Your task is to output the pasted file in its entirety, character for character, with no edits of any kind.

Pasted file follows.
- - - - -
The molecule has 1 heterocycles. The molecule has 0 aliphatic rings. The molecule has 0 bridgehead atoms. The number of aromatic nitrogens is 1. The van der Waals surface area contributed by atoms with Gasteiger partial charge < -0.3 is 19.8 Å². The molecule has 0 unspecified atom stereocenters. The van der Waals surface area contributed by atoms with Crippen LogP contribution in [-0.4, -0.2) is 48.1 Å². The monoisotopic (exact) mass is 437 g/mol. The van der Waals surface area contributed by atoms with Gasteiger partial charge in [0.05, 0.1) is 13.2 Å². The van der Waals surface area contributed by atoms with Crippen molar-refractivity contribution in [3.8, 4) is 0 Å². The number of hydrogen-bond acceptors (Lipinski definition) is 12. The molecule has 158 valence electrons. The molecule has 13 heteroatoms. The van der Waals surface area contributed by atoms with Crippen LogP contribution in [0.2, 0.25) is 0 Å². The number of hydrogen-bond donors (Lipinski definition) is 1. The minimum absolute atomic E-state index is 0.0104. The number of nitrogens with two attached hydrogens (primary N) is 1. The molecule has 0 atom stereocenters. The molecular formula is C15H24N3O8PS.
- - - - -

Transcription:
The molecule has 1 heterocycles. The molecule has 0 aliphatic rings. The molecule has 0 bridgehead atoms. The number of aromatic nitrogens is 1. The van der Waals surface area contributed by atoms with Gasteiger partial charge < -0.3 is 19.8 Å². The molecule has 0 unspecified atom stereocenters. The van der Waals surface area contributed by atoms with Crippen LogP contribution in [-0.4, -0.2) is 48.1 Å². The monoisotopic (exact) mass is 437 g/mol. The van der Waals surface area contributed by atoms with Gasteiger partial charge in [0.05, 0.1) is 13.2 Å². The van der Waals surface area contributed by atoms with Crippen molar-refractivity contribution in [3.8, 4) is 0 Å². The number of hydrogen-bond acceptors (Lipinski definition) is 12. The molecule has 158 valence electrons. The molecule has 13 heteroatoms. The van der Waals surface area contributed by atoms with Crippen LogP contribution in [0.2, 0.25) is 0 Å². The number of hydrogen-bond donors (Lipinski definition) is 1. The minimum absolute atomic E-state index is 0.0104. The number of nitrogens with two attached hydrogens (primary N) is 1. The molecule has 0 atom stereocenters. The molecular formula is C15H24N3O8PS.